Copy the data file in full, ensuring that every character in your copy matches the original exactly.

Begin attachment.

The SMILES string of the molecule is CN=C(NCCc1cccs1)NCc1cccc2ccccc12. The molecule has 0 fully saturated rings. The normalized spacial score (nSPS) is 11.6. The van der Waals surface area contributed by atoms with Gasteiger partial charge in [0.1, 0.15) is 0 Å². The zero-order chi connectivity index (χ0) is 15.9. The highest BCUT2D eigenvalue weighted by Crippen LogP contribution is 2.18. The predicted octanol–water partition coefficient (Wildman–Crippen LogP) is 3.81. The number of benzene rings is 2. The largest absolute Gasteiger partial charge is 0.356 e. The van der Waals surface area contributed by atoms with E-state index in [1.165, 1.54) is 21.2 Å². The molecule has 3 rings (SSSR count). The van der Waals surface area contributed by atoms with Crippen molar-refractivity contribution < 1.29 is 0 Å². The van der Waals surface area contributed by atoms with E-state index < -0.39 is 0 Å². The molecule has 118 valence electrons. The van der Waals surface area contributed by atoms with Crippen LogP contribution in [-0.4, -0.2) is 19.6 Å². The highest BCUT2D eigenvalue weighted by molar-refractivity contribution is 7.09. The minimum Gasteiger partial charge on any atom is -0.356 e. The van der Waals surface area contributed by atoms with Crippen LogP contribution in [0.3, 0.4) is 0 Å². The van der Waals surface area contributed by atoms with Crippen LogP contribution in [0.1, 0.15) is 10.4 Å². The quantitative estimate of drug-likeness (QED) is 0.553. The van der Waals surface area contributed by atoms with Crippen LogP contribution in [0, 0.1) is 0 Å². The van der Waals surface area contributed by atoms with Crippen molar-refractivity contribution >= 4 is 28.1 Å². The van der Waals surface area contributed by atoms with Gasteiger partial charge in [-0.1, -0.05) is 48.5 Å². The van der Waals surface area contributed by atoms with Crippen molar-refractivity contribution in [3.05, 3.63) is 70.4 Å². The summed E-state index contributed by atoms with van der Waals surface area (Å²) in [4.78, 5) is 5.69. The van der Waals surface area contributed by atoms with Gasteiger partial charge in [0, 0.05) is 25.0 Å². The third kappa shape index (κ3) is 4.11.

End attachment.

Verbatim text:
The SMILES string of the molecule is CN=C(NCCc1cccs1)NCc1cccc2ccccc12. The molecule has 0 fully saturated rings. The normalized spacial score (nSPS) is 11.6. The van der Waals surface area contributed by atoms with Gasteiger partial charge in [0.1, 0.15) is 0 Å². The zero-order chi connectivity index (χ0) is 15.9. The highest BCUT2D eigenvalue weighted by Crippen LogP contribution is 2.18. The predicted octanol–water partition coefficient (Wildman–Crippen LogP) is 3.81. The number of benzene rings is 2. The largest absolute Gasteiger partial charge is 0.356 e. The van der Waals surface area contributed by atoms with E-state index in [1.165, 1.54) is 21.2 Å². The molecule has 3 rings (SSSR count). The van der Waals surface area contributed by atoms with Crippen molar-refractivity contribution < 1.29 is 0 Å². The van der Waals surface area contributed by atoms with E-state index < -0.39 is 0 Å². The molecule has 118 valence electrons. The van der Waals surface area contributed by atoms with Crippen LogP contribution in [-0.4, -0.2) is 19.6 Å². The highest BCUT2D eigenvalue weighted by molar-refractivity contribution is 7.09. The minimum Gasteiger partial charge on any atom is -0.356 e. The van der Waals surface area contributed by atoms with Crippen LogP contribution in [0.3, 0.4) is 0 Å². The van der Waals surface area contributed by atoms with Crippen LogP contribution in [0.1, 0.15) is 10.4 Å². The quantitative estimate of drug-likeness (QED) is 0.553. The van der Waals surface area contributed by atoms with Crippen LogP contribution in [0, 0.1) is 0 Å². The van der Waals surface area contributed by atoms with Crippen molar-refractivity contribution >= 4 is 28.1 Å². The van der Waals surface area contributed by atoms with Gasteiger partial charge in [-0.1, -0.05) is 48.5 Å². The van der Waals surface area contributed by atoms with Crippen molar-refractivity contribution in [3.05, 3.63) is 70.4 Å². The summed E-state index contributed by atoms with van der Waals surface area (Å²) in [4.78, 5) is 5.69. The van der Waals surface area contributed by atoms with Gasteiger partial charge in [0, 0.05) is 25.0 Å². The third kappa shape index (κ3) is 4.11.